Compressors employing electromagnetic drive means have long been known in the art; the use of electrodynamic drive means being a more recent development. Heretofore, resonant type compressors driven by electrodynamic linear motors have been limited by the requirements that they operate into a relatively constant load, and that the power source be stable, especially with respect to voltage and frequency. Perturbations in these parameters lead to overstroking. Much effort has been applied to this problem. Early attempts involved the use of complex control means which, while they could prevent overstroking, did not solve the underlying problem. The more recent use of springs of various types which increased in stiffness towards the end of a stroke were brute force cures of the symptoms along the same line.
I have discovered that the uncompensated combination of an electrodynamic linear motor with a resonant compressor is only conditionally stable, that is, that instabilities in supply voltage or in load will cause overstroking.
Accordingly, it is an object of this invention to provide a new and improved electrodynamic linear motor, resonant type compressor which overcomes one or more of the limitations of prior art type compressors and which is inexpensive and simple to manufacture.
It is another object of this invention to provide a new and improved electrodynamic linear motor, resonant type compressor system having a higher power factor than was heretofore possible without the use of power factor correction capacitors.
It is another object of this invention to provide a new and improved electrodynamic linear motor, resonant type compressor having a higher output under a wide range of load conditions than was heretofore possible.
It is still another object of this invention to provide a new and improved electrodynamic linear motor, resonant type compressor having an inherent stability and being relatively insensitive to variations in line voltage and in load.
It is another object of this invention to provide a new and improved electrodynamic linear motor, resonant type compressor having compensating means to oppose overstroking and prevent piston strike.
Briefly stated, in accordance with one aspect of this invention a new and improved compressor comprises a fluid displacing member arranged to be reciprocally driven by the armature of an electrodynamic linear motor. The motor armature and fluid displacing member are operatively associated with resilient means which may be a gas spring to provide a resonant mechanical system. Means selectively responsive to overstroking are provided which increase the resonant frequency of the resonant mechanical system, as for example, by increasing the stiffness of the resilient means, so as to oppose further overstroking and improve power factor.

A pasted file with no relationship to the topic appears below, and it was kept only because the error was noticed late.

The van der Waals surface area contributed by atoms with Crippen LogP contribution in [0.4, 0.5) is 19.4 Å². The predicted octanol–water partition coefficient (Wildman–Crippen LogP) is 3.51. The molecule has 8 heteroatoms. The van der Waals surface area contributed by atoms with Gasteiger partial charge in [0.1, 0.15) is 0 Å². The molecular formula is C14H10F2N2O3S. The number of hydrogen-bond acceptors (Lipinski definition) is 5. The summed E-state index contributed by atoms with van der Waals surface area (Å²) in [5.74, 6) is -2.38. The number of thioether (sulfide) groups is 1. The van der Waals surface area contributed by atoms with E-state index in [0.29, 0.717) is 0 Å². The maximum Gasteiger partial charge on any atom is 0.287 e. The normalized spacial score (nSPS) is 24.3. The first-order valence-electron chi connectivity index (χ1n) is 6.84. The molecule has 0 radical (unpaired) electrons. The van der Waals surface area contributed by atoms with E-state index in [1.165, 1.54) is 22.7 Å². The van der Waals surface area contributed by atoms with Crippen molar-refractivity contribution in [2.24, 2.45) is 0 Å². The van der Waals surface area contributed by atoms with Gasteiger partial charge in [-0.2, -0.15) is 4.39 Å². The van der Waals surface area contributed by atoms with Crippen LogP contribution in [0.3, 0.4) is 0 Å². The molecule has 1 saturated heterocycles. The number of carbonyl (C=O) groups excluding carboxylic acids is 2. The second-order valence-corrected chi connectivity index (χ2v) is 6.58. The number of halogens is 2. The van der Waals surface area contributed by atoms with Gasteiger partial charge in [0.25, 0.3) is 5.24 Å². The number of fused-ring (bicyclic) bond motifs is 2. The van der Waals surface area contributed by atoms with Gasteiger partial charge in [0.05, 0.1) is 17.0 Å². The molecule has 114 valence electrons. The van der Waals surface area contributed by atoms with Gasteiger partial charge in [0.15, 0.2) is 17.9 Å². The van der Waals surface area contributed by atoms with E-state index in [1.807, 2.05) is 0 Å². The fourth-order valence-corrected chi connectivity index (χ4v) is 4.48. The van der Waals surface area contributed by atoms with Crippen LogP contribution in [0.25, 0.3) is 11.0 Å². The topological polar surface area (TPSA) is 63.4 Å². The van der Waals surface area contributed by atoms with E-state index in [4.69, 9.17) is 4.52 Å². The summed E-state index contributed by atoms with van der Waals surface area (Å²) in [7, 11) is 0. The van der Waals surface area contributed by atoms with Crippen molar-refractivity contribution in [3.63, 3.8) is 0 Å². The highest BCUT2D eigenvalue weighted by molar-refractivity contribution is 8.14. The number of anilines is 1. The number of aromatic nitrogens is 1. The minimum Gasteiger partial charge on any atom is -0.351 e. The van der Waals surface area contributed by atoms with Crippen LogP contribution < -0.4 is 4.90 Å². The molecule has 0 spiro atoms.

The novel features believed characteristic of this invention are set forth with particularity in the appended claims. The invention itself, however, both as to its organization and method of operation together with further objects and advantages thereof may best be understood by reference to the following description taken in conjunction with the accompanying drawings and in which:
FIG. 1 is a section view of a resonant piston compressor in accordance with one aspect of this invention;
FIG. 2 is a detailed sectional view of one cylinder of the compressor along with the associated piston in a midstroke porting relationship;
FIG. 3 is another detailed sectional view of one cylinder of the compressor along with the associated piston in an end of stroke porting relationship;
FIG. 4 is yet another detailed sectional view of one cylinder of compressor in fully stroked relationships;
FIG. 5 is a developed view of one piston;
FIG. 6 is a section view of the valve plate and associated cylinder head manifold used in one embodiment of the invention;
FIG. 7 is a graphical representation of the relationship between the angle through which the displacement lags the driving force and the ratio of the natural frequency to the driving force frequency;
FIG. 8 is a graphical representation of the displacement and velocity of a driven mass spring resonant system with respect to time;
FIG. 9 is a vector representation of the relationship among the various voltages and currents of the compressor;
FIG. 10 is another vector representation of the relationship among the various voltages and currents of the compressor;
FIG. 11 is a graphical representative of a gas spring operating curve for a particular ambient pressure showing the midstroke pressure;
FIG. 12 is yet another vector representation of the relationship among the various voltages and currents of the compressor;
FIG. 13 is a section of FIG. 5 showing one type of port; and,
FIG. 14 is a section of FIG. 5 showing the other type of port.
In FIG. 1 there is illustrated a resonant compressor constructed in accordance with one embodiment of this invention. As shown, the compressor includes a pair of oppositely directed pistons 11 and 12, each comprising a radially spaced apart working plunger 36 and gas spring plunger 38 (numbered on piston 11 only). Working plungers 36 of pistons 11 and 12 are disposed within respective working cylinders 14 and 15 and gas spring plungers 38 are disposed in respective cylinders 33. Pistons 11 and 12 are arranged to be reciprocally driven by a suitable electrodynamic linear motor generally at 17.